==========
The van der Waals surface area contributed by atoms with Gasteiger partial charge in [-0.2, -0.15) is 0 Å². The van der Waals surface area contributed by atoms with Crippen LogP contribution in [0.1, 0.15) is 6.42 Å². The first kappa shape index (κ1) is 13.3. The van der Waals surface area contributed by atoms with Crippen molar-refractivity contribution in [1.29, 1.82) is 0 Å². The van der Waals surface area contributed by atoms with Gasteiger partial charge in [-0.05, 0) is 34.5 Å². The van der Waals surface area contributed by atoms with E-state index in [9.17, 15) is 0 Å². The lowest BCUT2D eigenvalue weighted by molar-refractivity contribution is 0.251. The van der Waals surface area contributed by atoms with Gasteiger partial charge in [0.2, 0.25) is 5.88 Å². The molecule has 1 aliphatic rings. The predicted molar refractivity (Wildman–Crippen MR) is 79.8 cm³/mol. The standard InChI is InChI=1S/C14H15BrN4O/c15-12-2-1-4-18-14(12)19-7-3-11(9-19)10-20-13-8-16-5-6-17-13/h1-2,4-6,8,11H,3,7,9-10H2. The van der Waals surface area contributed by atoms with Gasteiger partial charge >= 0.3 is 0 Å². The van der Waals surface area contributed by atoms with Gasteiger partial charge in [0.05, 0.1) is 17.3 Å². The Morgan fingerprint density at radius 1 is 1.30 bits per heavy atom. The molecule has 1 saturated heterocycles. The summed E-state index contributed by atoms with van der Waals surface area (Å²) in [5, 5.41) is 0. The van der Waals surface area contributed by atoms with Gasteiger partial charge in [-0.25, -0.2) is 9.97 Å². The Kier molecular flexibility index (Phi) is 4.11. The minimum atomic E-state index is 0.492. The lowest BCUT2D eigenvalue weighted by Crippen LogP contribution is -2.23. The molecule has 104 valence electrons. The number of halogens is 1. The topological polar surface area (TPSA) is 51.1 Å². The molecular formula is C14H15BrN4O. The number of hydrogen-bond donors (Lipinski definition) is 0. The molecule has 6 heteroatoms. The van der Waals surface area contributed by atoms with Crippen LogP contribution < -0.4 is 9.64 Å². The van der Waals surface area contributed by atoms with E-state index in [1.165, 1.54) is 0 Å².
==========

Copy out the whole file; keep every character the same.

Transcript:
The van der Waals surface area contributed by atoms with Gasteiger partial charge in [-0.2, -0.15) is 0 Å². The van der Waals surface area contributed by atoms with Crippen LogP contribution in [0.1, 0.15) is 6.42 Å². The first kappa shape index (κ1) is 13.3. The van der Waals surface area contributed by atoms with Crippen molar-refractivity contribution in [1.29, 1.82) is 0 Å². The van der Waals surface area contributed by atoms with Gasteiger partial charge in [-0.05, 0) is 34.5 Å². The van der Waals surface area contributed by atoms with E-state index in [9.17, 15) is 0 Å². The lowest BCUT2D eigenvalue weighted by molar-refractivity contribution is 0.251. The van der Waals surface area contributed by atoms with Gasteiger partial charge in [0.2, 0.25) is 5.88 Å². The molecule has 1 aliphatic rings. The predicted molar refractivity (Wildman–Crippen MR) is 79.8 cm³/mol. The standard InChI is InChI=1S/C14H15BrN4O/c15-12-2-1-4-18-14(12)19-7-3-11(9-19)10-20-13-8-16-5-6-17-13/h1-2,4-6,8,11H,3,7,9-10H2. The van der Waals surface area contributed by atoms with Gasteiger partial charge >= 0.3 is 0 Å². The van der Waals surface area contributed by atoms with Gasteiger partial charge in [0.05, 0.1) is 17.3 Å². The Morgan fingerprint density at radius 1 is 1.30 bits per heavy atom. The molecule has 1 saturated heterocycles. The summed E-state index contributed by atoms with van der Waals surface area (Å²) in [5, 5.41) is 0. The van der Waals surface area contributed by atoms with Gasteiger partial charge in [-0.25, -0.2) is 9.97 Å². The Kier molecular flexibility index (Phi) is 4.11. The minimum atomic E-state index is 0.492. The lowest BCUT2D eigenvalue weighted by Crippen LogP contribution is -2.23. The molecule has 104 valence electrons. The number of halogens is 1. The topological polar surface area (TPSA) is 51.1 Å². The molecular formula is C14H15BrN4O. The number of hydrogen-bond donors (Lipinski definition) is 0. The molecule has 6 heteroatoms. The van der Waals surface area contributed by atoms with Crippen LogP contribution < -0.4 is 9.64 Å². The van der Waals surface area contributed by atoms with E-state index in [1.165, 1.54) is 0 Å².